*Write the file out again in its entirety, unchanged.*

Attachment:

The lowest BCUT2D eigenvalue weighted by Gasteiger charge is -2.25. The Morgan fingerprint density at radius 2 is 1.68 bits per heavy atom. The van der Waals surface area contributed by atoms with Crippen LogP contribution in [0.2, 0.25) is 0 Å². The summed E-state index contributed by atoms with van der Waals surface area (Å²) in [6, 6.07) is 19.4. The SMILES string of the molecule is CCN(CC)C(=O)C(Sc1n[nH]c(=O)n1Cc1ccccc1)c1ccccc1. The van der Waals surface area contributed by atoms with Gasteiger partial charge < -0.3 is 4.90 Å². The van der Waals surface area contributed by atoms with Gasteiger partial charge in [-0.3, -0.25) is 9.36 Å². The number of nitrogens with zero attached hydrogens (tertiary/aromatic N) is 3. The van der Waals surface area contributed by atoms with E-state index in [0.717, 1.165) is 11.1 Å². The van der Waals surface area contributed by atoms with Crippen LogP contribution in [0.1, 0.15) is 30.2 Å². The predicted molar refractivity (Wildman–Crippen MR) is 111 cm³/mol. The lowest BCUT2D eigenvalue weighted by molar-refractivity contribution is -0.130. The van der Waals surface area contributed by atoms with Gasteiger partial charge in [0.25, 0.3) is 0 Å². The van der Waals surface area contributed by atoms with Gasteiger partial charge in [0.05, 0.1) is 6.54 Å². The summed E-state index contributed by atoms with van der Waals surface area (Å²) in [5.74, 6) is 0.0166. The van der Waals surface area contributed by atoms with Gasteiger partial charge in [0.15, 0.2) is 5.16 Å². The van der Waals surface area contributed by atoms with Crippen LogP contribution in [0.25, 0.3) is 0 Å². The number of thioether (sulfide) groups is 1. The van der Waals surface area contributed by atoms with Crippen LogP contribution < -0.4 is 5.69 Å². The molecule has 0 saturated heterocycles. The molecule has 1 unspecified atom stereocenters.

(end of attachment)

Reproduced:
The lowest BCUT2D eigenvalue weighted by Gasteiger charge is -2.25. The Morgan fingerprint density at radius 2 is 1.68 bits per heavy atom. The van der Waals surface area contributed by atoms with Crippen LogP contribution in [0.2, 0.25) is 0 Å². The summed E-state index contributed by atoms with van der Waals surface area (Å²) in [6, 6.07) is 19.4. The SMILES string of the molecule is CCN(CC)C(=O)C(Sc1n[nH]c(=O)n1Cc1ccccc1)c1ccccc1. The van der Waals surface area contributed by atoms with Gasteiger partial charge < -0.3 is 4.90 Å². The van der Waals surface area contributed by atoms with Gasteiger partial charge in [-0.3, -0.25) is 9.36 Å². The number of nitrogens with zero attached hydrogens (tertiary/aromatic N) is 3. The van der Waals surface area contributed by atoms with E-state index in [0.717, 1.165) is 11.1 Å². The van der Waals surface area contributed by atoms with Crippen LogP contribution in [0.1, 0.15) is 30.2 Å². The predicted molar refractivity (Wildman–Crippen MR) is 111 cm³/mol. The lowest BCUT2D eigenvalue weighted by molar-refractivity contribution is -0.130. The van der Waals surface area contributed by atoms with Gasteiger partial charge in [0.25, 0.3) is 0 Å². The van der Waals surface area contributed by atoms with Gasteiger partial charge in [0.05, 0.1) is 6.54 Å². The summed E-state index contributed by atoms with van der Waals surface area (Å²) in [5.74, 6) is 0.0166. The van der Waals surface area contributed by atoms with Gasteiger partial charge in [0.15, 0.2) is 5.16 Å². The van der Waals surface area contributed by atoms with Crippen LogP contribution in [0.25, 0.3) is 0 Å². The number of thioether (sulfide) groups is 1. The van der Waals surface area contributed by atoms with Crippen LogP contribution < -0.4 is 5.69 Å². The molecule has 0 saturated heterocycles. The molecule has 1 unspecified atom stereocenters.